Issue: Dr Theatre: Theatre Arts and the Healing Arts: Possibilities and Stuff to Discuss
Convener(s): Steven Whinnery—typed up by Kath Burlinson
Participants: Steve, Kath, Deirdre McLaughlin, Imogen Crouch-Hyde, Anna Porubcansky, Ewan Downie, John Hale, Louise Platt, Lewis Barfoot, Nicholas McInerny, El Heidingsfeld, Persephone, Theresa Feliz, Peta Cooke, Jamie Wood, Chris Grady
Summary of discussion, conclusions and/or recommendations:
Steven began by asking each of us in the circle at that time to introduce ourselves and say what we do/why we were drawn to discuss the question. The following is a brief and incomplete summary of what people said:
Steven—a mask maker and actor—mentioned the stigma attached to living on benefits and having clinical depression, also currently studying bodywork including Feldenkrais
Kath—theatre maker/director/actor, interested in creating transformative theatre, what makes a sacred event, also not separating, but integrating
Louise—drama therapist, professional connection between theatre and healing arts
John—works in psychology as well as theatre
Deidre—doing Ph.D at central, also actor/director/massage therapist. Wants to know how to circumvent the stigma around ‘healing arts’/therapy
Imogen—graduating soon from Central and concerned with survival issues—how to make a career in theatre bring in an income
Lewis—experience of healing in different contexts—medical and artistic—wanting to share the humanity
Percy—involved in creating piece about extinction/ecological needs/climate and relationship with non-human world
Theresa—nutritional and massage therapist—childhood experience on commune in India
Anna—involved in theatre in Poland and mentioned a festival called the ‘Brave’ festival (?)
Ewan—has worked for some years with Song of the Goat—interested in how much we can give to each other and audience—how do we make transformative theatre? And how do we build an audience for that?
Jamie—involved in devising and collaborative processes—can be a healing place if it comes from the right place—interested in how to take that knowledge into working with people who are not actors
Nick McInerny joined group, asked about duty of care when getting into deeper territory psychologically/emotionally, both for participants and audience. Some discussion of the dangers of not having appropriate structures in place, led on to recognition that conventional theatre too does not acknowledge the intimacy (false or genuine) that occurs within casts and the mourning/grieving/loss when a show ends. Led to discussion of ritual as structure and perhaps greater need for this.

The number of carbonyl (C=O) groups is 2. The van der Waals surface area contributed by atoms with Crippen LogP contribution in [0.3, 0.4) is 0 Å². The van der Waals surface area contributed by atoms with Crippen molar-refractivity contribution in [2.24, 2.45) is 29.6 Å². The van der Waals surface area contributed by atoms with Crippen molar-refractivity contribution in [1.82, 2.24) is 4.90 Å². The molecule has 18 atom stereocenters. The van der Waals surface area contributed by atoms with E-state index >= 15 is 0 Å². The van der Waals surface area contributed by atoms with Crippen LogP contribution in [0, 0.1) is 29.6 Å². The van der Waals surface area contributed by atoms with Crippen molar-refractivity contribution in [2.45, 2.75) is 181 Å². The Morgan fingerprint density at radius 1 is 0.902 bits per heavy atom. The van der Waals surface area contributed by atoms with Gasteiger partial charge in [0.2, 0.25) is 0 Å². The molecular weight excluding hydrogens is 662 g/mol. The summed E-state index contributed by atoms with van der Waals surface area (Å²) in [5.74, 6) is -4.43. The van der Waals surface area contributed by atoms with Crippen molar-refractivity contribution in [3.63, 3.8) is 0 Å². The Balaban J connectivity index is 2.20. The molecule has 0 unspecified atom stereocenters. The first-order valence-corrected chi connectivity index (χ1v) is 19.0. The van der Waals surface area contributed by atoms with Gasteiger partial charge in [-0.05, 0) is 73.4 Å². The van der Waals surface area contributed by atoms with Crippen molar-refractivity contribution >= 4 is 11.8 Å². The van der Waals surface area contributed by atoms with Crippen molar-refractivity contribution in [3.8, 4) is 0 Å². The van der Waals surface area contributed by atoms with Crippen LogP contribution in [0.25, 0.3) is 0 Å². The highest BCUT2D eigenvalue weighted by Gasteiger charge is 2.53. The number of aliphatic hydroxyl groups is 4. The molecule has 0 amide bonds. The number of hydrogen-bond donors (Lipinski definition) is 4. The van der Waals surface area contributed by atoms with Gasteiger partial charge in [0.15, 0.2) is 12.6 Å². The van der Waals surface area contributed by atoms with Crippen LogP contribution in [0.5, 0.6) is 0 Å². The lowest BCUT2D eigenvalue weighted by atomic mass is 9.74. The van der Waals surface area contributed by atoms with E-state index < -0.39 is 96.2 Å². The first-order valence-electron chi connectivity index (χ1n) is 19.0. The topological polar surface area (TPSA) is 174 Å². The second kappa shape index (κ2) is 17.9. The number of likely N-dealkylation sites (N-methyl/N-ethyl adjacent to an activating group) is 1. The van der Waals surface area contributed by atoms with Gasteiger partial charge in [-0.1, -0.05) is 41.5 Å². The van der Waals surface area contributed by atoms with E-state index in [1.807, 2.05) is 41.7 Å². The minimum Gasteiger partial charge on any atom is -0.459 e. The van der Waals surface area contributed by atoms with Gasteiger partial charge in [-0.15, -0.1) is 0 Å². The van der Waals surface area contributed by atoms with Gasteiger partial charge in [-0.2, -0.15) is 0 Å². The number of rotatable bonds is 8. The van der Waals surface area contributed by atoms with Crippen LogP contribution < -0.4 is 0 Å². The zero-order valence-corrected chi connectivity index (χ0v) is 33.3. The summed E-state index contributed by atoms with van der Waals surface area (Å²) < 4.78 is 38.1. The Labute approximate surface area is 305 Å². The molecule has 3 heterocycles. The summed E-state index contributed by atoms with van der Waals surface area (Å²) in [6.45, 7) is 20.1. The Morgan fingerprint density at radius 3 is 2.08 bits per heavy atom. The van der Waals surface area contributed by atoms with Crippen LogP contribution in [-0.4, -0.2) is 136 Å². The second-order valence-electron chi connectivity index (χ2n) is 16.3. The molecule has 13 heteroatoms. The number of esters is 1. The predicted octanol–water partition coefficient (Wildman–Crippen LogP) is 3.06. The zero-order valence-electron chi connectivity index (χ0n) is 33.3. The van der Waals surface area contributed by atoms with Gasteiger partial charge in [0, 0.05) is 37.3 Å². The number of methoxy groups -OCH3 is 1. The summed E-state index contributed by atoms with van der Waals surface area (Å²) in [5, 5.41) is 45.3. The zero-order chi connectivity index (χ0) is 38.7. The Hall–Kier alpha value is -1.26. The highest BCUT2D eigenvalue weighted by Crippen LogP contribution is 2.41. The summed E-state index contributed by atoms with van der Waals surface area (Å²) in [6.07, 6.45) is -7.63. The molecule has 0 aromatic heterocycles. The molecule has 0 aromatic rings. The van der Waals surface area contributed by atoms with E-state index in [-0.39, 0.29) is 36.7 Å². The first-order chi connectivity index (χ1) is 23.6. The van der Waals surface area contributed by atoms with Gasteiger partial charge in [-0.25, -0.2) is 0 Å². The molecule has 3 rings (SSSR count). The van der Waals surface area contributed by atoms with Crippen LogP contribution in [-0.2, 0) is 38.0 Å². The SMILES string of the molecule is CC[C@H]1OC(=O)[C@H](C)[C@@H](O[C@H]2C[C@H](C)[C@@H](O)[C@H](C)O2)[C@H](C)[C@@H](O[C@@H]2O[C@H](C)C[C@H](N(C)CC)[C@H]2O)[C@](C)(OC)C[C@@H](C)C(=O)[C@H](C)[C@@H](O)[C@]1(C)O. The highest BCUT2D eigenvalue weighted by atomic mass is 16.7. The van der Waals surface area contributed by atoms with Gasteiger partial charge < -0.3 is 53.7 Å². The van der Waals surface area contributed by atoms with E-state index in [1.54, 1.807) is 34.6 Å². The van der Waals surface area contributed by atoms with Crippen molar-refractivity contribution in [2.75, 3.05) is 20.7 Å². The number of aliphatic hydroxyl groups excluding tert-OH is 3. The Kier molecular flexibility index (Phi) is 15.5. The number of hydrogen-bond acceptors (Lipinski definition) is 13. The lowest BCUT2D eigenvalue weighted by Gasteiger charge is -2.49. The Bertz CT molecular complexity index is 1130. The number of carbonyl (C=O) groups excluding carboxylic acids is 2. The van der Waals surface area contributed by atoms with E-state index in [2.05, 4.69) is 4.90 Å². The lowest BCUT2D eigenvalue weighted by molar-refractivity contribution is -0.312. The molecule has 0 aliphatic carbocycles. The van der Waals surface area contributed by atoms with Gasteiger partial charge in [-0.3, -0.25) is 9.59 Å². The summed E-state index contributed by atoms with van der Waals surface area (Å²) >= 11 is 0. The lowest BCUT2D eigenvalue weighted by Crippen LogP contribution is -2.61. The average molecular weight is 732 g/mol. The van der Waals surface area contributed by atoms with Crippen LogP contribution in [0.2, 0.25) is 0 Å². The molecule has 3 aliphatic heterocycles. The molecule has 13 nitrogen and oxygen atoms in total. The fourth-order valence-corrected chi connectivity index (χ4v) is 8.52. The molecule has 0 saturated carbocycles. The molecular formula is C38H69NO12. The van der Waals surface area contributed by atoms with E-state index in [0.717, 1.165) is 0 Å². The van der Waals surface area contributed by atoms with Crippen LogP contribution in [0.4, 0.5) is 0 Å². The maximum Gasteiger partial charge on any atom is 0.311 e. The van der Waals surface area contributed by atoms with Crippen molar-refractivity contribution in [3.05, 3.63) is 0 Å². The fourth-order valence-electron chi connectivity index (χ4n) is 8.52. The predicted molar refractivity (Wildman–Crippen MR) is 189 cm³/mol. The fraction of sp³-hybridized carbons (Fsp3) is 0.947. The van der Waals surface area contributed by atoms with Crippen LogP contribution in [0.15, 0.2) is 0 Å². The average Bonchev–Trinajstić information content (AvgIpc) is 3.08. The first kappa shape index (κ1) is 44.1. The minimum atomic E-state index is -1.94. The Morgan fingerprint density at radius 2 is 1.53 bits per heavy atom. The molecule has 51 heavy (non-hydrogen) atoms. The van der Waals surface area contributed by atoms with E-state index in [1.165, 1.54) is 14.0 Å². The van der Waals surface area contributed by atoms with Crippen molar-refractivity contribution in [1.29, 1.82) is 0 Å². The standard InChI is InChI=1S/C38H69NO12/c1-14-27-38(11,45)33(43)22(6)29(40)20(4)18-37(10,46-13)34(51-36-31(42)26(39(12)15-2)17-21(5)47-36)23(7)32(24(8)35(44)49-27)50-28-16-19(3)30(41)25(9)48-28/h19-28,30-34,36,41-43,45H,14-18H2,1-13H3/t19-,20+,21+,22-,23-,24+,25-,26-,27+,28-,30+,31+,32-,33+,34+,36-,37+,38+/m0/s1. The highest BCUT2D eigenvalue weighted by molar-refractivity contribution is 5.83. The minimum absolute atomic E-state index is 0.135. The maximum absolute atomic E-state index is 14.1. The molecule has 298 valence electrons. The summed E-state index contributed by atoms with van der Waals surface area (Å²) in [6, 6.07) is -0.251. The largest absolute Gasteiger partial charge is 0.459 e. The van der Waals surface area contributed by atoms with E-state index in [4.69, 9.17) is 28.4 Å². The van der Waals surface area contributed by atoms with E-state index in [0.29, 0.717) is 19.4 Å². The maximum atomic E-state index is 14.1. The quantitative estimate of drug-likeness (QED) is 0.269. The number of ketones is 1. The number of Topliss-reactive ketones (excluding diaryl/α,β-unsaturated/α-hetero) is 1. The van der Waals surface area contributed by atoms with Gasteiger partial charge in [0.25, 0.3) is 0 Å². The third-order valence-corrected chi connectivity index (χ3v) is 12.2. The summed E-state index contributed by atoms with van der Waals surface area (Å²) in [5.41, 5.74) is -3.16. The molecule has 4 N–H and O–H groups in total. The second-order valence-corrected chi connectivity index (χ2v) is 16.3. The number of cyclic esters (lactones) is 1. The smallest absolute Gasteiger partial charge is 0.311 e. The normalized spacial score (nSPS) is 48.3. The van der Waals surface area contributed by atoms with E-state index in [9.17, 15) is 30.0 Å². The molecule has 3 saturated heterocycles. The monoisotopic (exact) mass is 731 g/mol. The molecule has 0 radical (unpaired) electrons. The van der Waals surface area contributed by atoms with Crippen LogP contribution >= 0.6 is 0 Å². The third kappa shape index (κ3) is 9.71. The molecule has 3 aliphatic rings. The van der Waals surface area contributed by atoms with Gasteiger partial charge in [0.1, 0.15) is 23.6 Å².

Interesting how discussion that began as quite heart-based then went into a territory more governed by fear. Nick asked what strategies people have for creating safe spaces etc. Kath said starting with the self is all she can do—monitoring her own psychophysical responses moment by moment and being vigilant about doing her work before working with others. Lewis spoke about the importance of honouring what is, and spoke of her experience both with herself and Ewan and their audience in a piece they made recently about torture. The idea of really taking responsibility for your own experience was mentioned.
There was a discussion about what honesty is, or whether Ewan’s phrase ‘honest commitment’ is a better way to approach the issue. John and Nick spoke of the complexities of the issue, our capacity for self-deception, many stories and plays being based on different kinds of delusion.
We also spoke about audiences, how to encourage our audiences into the ‘right’ space—a space of openness. Kath also spoke about how you never know who is in the audience or how they will respond—transformative for one may be dull as ditchwater for another. A reminder came about the importance of play and playfulness. Nick spoke about immersive theatre and Ewan mentioned an example involving a performer night after night inviting an audience member to come and dance with him—no-one ever did until one night when a man stood up and shouted that he was from Iran, where dancing is illegal, and YES, he was going to come up and dance.
We agreed to create an e-group to continue these discussions and to perhaps provide a supportive context for those of us interested in these questions. Kath agreed to do the admin!
To Louise Platt: fellow dramatherapist would like to meet you!